Purchase this article with an account.
Solange Rios Salomao, Sergio Munoz, Joao M Furtado, Alberto Nunes Ferraz Jr., Adriana Berezovsky, Nivea Nunes Cavascan, Paula Y Sacai, Marcia Regina Kimie Higashi Mitsuhiro, Jacob Moyses Cohen, Rubens Belfort; Study Design and Methods for a Population-based Study on the Prevalence and Causes of Distance and Near Vision Impairment and Blindness in Parintins City: The Brazilian Amazon Region Eye Survey (BARES). Invest. Ophthalmol. Vis. Sci. 2016;57(12):1570. doi: https://doi.org/.
Download citation file:
© ARVO (1962-2015); The Authors (2016-present)
To describe the study design, operational strategies, procedures, and baseline characteristics of the Brazilian Amazon Region Eye Survey (BARES), a population-based assessment of the prevalence and causes of distance and near visual impairment/blindness in older adults.
BARES is a population-based cross-sectional prospective study conducted from March 2014 to May 2015 in four visits to Parintins city. Participants were residents 45 years and older from 14 urban and 6 rural randomly selected clusters. A door-to-door interview was performed and household residents were listed along with information on their age, gender and shooling. Eligible participants were invited for an eye examination including distance and near visual acuity, automated and subjective refraction, intraocular pressure, detailed anterior and posterior segment examination with emphasis on previous cataract surgery and its possible complications, spectral domain ocular coherence tomography, photography of anterior and posterior segment. Rural residents were tested with portable equipment available in a clinical basis assembled on a boat to allow access to those living on the margins of the river. Information on glasses usage, previous cataract surgery, self-reported diabetes and fundoscopy in the last year were taken from each participant. Free-of-charge treatment was provided (glasses, surgery etc).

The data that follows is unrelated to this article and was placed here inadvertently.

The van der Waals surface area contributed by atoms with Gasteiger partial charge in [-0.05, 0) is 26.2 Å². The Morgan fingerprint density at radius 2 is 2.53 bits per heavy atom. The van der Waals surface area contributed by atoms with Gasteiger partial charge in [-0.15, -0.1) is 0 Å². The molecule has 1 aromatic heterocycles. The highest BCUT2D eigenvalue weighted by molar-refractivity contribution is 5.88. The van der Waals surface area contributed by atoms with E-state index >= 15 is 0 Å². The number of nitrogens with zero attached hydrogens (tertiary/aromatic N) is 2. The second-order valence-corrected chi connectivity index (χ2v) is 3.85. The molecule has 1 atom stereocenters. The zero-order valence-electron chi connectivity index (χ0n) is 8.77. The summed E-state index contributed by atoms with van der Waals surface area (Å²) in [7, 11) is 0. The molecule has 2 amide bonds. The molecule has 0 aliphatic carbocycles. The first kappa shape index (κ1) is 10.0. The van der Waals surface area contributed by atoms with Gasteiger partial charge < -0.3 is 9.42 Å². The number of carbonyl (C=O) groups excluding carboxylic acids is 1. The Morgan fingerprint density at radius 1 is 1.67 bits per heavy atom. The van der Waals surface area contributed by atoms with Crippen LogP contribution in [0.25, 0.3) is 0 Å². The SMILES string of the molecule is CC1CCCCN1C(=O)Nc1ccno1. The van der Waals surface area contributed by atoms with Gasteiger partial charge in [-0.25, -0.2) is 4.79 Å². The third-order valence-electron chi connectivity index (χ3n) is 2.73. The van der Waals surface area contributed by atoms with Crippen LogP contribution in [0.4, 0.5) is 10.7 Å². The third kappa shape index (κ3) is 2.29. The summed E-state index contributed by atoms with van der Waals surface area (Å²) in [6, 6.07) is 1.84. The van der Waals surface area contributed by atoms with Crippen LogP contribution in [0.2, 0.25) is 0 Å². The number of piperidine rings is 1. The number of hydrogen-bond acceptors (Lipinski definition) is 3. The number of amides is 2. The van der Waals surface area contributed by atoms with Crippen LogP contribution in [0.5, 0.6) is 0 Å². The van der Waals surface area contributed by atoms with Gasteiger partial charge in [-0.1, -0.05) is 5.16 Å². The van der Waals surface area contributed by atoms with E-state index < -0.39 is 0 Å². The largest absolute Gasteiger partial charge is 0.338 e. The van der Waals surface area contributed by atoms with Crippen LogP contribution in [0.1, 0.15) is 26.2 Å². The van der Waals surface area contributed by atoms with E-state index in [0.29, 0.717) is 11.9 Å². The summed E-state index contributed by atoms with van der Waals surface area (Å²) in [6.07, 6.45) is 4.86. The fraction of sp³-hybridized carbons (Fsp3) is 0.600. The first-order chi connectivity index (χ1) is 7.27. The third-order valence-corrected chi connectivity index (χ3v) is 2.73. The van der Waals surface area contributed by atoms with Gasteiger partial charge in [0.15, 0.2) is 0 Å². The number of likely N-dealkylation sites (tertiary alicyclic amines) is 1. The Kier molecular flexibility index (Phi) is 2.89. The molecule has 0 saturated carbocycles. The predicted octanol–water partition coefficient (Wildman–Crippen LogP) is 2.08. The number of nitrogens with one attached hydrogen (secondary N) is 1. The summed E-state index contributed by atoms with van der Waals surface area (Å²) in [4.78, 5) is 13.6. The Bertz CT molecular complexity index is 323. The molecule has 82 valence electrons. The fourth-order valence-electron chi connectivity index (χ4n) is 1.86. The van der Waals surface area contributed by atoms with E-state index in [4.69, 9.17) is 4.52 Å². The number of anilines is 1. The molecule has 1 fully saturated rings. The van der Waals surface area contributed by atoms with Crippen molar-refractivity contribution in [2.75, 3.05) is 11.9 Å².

Out of 9930 (5878 urban and 4052 rural) residents, 2383 (1410 urban and 973 rural) were eligible and 2042 (1180 urban and 862 rural) had a clinical examination (response rate of 85.7%). The majority of participants 1036 were female (50.7%); the average (standard deviation) age was 59.9 (11.2) years (60.2±11.2 for urban and 59.5±11.1 for rural); 1357 (66.5%) had primary schooling or less (57.8% in urban and 78.3% in rural) and 57.8% were residents of urban areas. The age distribution between genders was similar (p=0.178). Both gender and age distributions of the current sample were comparable to that of the Brazilian Amazon Region.
BARES has recruited Brazilian Amazonians 45 and older for an ophthalmic epidemiologic study. The BARES cohort will provide information about the prevalence and causes of near and distance vision impairment/blindness in this underprivileged and remote population in Brazil.
This is an abstract that was submitted for the 2016 ARVO Annual Meeting, held in Seattle, Wash., May 1-5, 2016.
This PDF is available to Subscribers Only